A smaller thing that convinced me was seeing lots of different kinds of games actively being made. If a popular dev team wants to show you what they’re making as they make it, watch. Go on twitch, find dev streams and watch them. Sometimes it’s intimidating, but if you’re anything like me, you’ll see that and say, “That is so cool. I have no idea what any of that code means, but I want to write that.”

To wrap this up, I just want to say that if you’re considering making the plunge into this profession, here’s some stuff you should be aware of. After all, it would be way too optimistic to think that once you make a game and enter the scene, your troubles are finished.

First, your problems always continue. If you struggle with depression or insecurities—as many developers do—that will not fade as you make a game. It might be mitigated by the workload, but you will not stop feeling bad about something by drowning yourself in work. Much like playing video games, making them is similarly engrossing (even moreso, I’d wager). Don’t assume that just because you are actively making something that those problems aren’t important.

Second—and this is big—you have to have some time to make it. This one is difficult, because a lot of people have to work jobs just to support themselves. Coming home from an 8-hour day just to sit in front of your computer and write or code is going to get exhausting in short time. If you are truly passionate about doing this, I recommend carving time out. It sucks, and it means that your social life and general well-being will suffer from longer days; but if you must, then you’ll find time. (I don’t recommend quitting, but many people do. Just a thought.)

Space / Off is about a break-up in space. Because why not?

And the biggest thing is to realize that your work isn’t just a hobby. Logistically, it might be a hobby, but thinking about it that way won’t get you anywhere. You will find excuses to stop working. You will find other things to do instead. You will focus on more important things if it’s just “something I do in my spare time”. Even if that’s true, treat it like another profession. Treat it like it matters, and understand that if it doesn’t matter, that you need to reassess what you’re creating and why.

And to finish, just wanna say that if you want to make a simple game, make something that applies to you or your team. Just go out and make it. Wanna make a game about a lazy summer? Make a simple RPGMaker questline. Wanna make a game about something that’s currently frustrating you? Make a Twine game, put it on! Wanna give GameMaker a go? Make a simple game from one of the tutorials on tigsource. Doesn’t matter how terrible or janky it is. Honestly, laughing at it will make you feel better. As long as it’s personal, you’ll start to understand that this profession isn’t quite as scary as you first plotted it out to be.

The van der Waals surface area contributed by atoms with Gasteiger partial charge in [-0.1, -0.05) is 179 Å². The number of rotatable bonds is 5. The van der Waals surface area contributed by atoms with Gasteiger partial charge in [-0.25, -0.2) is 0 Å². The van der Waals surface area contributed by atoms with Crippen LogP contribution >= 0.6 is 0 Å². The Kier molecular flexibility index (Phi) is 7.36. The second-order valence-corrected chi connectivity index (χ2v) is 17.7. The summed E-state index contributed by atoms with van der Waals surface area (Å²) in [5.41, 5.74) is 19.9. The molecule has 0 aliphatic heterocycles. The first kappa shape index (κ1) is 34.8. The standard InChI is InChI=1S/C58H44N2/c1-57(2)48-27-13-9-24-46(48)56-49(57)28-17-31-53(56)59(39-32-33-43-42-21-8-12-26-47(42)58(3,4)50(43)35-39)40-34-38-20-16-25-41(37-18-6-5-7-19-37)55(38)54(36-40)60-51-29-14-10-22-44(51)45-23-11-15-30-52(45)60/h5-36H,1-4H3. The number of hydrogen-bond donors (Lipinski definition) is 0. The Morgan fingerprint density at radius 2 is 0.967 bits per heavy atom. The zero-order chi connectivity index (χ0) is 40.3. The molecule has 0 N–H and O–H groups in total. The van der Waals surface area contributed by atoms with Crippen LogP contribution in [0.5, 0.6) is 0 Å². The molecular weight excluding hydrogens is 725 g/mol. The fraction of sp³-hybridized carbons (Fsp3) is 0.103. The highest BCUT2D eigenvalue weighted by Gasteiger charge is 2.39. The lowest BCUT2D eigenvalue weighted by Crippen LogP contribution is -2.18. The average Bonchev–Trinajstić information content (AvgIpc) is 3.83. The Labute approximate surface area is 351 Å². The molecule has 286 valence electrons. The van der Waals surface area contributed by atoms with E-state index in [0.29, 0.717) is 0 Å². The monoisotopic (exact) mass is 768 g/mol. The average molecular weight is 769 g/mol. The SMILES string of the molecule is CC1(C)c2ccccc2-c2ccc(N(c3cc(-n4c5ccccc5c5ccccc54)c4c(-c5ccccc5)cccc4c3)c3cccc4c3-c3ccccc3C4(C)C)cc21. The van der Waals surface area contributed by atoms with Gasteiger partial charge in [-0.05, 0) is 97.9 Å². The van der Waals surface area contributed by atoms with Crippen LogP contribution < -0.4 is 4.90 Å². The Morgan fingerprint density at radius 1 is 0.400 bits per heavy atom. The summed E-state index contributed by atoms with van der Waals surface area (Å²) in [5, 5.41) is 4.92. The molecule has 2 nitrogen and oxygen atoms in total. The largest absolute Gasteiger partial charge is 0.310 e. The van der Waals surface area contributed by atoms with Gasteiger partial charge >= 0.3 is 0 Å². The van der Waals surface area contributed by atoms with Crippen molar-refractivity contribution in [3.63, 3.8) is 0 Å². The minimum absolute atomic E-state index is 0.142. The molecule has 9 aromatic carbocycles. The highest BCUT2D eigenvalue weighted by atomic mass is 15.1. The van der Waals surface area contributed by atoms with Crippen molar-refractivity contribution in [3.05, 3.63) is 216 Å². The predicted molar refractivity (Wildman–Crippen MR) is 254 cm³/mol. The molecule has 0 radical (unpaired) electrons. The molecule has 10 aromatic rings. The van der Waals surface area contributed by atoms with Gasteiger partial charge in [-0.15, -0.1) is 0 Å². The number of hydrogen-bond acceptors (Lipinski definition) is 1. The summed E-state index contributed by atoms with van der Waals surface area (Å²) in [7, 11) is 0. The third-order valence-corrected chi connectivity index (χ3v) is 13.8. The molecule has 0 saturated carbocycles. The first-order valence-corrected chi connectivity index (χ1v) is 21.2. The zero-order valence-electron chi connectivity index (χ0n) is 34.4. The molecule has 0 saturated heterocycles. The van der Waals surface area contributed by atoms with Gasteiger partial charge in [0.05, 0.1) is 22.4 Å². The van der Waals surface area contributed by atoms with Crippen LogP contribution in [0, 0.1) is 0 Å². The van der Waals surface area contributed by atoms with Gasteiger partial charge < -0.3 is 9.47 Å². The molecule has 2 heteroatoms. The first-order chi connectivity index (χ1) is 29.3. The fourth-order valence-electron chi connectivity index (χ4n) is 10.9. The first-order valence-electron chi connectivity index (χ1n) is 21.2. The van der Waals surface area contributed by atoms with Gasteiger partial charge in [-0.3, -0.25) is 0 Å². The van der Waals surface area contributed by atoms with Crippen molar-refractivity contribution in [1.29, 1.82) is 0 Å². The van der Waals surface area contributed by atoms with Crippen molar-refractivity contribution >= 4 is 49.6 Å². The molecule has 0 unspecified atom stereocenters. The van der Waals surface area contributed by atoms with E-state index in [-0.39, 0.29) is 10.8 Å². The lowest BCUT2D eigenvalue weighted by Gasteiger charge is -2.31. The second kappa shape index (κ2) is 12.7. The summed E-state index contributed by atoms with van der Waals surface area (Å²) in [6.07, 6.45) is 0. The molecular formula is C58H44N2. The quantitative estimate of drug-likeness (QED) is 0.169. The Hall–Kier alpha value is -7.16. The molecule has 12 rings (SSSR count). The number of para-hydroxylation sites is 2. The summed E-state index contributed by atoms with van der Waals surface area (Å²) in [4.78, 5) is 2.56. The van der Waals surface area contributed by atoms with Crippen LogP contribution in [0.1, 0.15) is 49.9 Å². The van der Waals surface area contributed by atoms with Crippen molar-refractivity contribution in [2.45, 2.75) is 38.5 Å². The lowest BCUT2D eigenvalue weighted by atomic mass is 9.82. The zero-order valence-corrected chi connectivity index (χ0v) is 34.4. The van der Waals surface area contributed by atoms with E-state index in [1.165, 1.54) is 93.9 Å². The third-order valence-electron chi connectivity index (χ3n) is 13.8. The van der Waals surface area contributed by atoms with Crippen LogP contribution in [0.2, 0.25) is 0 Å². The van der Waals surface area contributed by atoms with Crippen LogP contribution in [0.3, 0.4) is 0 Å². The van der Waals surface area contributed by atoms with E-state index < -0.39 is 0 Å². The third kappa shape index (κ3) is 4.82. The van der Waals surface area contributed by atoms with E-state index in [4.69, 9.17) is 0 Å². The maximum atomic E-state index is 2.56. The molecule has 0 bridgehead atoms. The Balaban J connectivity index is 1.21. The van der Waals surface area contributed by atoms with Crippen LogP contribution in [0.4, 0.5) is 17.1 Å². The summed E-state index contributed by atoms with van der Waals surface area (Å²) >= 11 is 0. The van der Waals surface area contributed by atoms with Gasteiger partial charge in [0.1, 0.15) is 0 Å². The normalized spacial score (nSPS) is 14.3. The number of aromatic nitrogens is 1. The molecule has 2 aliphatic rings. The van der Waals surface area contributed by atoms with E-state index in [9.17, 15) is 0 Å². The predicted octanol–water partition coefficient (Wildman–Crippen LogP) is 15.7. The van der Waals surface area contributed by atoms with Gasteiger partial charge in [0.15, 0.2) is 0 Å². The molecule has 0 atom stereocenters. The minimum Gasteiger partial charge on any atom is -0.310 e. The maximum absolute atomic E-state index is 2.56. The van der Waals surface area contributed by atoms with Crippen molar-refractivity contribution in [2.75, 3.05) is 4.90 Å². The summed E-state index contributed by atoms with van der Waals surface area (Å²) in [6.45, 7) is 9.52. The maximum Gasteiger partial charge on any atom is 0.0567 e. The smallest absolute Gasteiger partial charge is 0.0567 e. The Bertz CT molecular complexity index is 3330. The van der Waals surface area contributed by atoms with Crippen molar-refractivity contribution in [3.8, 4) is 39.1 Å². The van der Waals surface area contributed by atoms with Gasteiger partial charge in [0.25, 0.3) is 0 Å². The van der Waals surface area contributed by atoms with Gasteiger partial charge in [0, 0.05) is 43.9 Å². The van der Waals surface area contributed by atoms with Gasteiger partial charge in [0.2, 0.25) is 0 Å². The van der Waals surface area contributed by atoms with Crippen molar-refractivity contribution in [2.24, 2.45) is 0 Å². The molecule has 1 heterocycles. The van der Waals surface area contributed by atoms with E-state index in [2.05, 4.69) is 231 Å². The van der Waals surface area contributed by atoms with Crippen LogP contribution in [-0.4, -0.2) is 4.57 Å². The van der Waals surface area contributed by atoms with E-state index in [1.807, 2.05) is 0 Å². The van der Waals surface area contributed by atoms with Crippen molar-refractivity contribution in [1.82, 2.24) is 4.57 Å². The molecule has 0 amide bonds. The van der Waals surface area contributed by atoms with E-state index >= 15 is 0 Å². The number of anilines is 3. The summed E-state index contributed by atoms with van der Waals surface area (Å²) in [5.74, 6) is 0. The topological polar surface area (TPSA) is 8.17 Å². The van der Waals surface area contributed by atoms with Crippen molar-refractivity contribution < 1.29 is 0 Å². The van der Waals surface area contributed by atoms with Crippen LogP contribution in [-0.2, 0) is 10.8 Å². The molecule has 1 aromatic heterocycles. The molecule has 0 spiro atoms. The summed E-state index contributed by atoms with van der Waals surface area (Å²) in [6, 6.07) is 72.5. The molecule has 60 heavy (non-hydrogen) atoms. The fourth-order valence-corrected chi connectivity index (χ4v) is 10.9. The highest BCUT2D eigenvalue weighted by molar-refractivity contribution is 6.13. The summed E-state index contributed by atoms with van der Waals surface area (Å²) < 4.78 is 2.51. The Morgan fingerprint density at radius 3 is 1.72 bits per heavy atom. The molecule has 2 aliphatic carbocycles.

And most of all, good luck! I hope to see you at GDC in the future!

As for me, I’m gonna keep working on Fail State. It’s a game about failing. Imagine that!

P.S.- If you need some resources, here’s some basic stuff.
- Check out Vlambeer’s toolkit ( Lots of important tools for devs of all experience levels.
- If you’re looking for engines to work with…each of these has a forum that you can ask questions about development or experiment with tutorials, so don’t hesitate to jump in!
- Depression Quest was one of the quintessential games that pushed me out of my own misery. Highly recommended:
- is a distribution site that lets you set the rules. No payment required! Just be aware that people can play games on there for free, and that exposure is relatively limited.
- Twitter is awesome, get on Twitter.
- Look out for conventions geared more towards Indies. Those are often the tipping points for most people just starting out.